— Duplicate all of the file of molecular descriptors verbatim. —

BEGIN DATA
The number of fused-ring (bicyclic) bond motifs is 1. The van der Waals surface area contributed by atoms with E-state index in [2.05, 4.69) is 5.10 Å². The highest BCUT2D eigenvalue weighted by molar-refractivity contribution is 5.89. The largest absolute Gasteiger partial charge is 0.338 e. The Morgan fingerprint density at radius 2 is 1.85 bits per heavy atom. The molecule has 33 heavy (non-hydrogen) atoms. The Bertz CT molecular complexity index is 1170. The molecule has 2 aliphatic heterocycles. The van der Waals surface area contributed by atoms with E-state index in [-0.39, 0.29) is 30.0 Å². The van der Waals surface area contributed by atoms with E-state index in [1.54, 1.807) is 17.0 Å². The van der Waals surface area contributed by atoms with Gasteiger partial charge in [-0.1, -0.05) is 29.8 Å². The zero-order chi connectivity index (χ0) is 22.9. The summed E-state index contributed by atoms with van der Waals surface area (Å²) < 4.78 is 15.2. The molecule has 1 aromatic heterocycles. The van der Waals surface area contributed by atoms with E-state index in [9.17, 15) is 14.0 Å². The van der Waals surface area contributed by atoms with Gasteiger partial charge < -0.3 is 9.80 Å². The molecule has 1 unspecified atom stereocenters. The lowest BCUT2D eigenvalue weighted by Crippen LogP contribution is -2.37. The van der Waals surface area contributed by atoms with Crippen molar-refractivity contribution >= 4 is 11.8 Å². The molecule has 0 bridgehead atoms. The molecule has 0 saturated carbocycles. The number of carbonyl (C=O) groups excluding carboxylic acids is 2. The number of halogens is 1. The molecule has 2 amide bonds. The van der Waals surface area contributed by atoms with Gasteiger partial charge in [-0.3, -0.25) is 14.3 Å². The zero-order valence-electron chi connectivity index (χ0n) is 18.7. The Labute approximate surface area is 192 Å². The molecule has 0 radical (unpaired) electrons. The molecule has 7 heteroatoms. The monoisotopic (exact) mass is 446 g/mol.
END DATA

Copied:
The number of fused-ring (bicyclic) bond motifs is 1. The van der Waals surface area contributed by atoms with E-state index in [2.05, 4.69) is 5.10 Å². The highest BCUT2D eigenvalue weighted by molar-refractivity contribution is 5.89. The largest absolute Gasteiger partial charge is 0.338 e. The Morgan fingerprint density at radius 2 is 1.85 bits per heavy atom. The molecule has 33 heavy (non-hydrogen) atoms. The Bertz CT molecular complexity index is 1170. The molecule has 2 aliphatic heterocycles. The van der Waals surface area contributed by atoms with E-state index in [-0.39, 0.29) is 30.0 Å². The van der Waals surface area contributed by atoms with E-state index in [1.54, 1.807) is 17.0 Å². The van der Waals surface area contributed by atoms with Gasteiger partial charge in [-0.1, -0.05) is 29.8 Å². The zero-order chi connectivity index (χ0) is 22.9. The summed E-state index contributed by atoms with van der Waals surface area (Å²) < 4.78 is 15.2. The molecule has 1 aromatic heterocycles. The van der Waals surface area contributed by atoms with E-state index in [9.17, 15) is 14.0 Å². The van der Waals surface area contributed by atoms with Gasteiger partial charge < -0.3 is 9.80 Å². The molecule has 1 unspecified atom stereocenters. The lowest BCUT2D eigenvalue weighted by Crippen LogP contribution is -2.37. The van der Waals surface area contributed by atoms with Crippen molar-refractivity contribution >= 4 is 11.8 Å². The molecule has 0 bridgehead atoms. The molecule has 0 saturated carbocycles. The number of carbonyl (C=O) groups excluding carboxylic acids is 2. The number of halogens is 1. The molecule has 2 amide bonds. The van der Waals surface area contributed by atoms with Gasteiger partial charge in [-0.3, -0.25) is 14.3 Å². The zero-order valence-electron chi connectivity index (χ0n) is 18.7. The Labute approximate surface area is 192 Å². The molecule has 0 radical (unpaired) electrons. The molecule has 7 heteroatoms. The monoisotopic (exact) mass is 446 g/mol.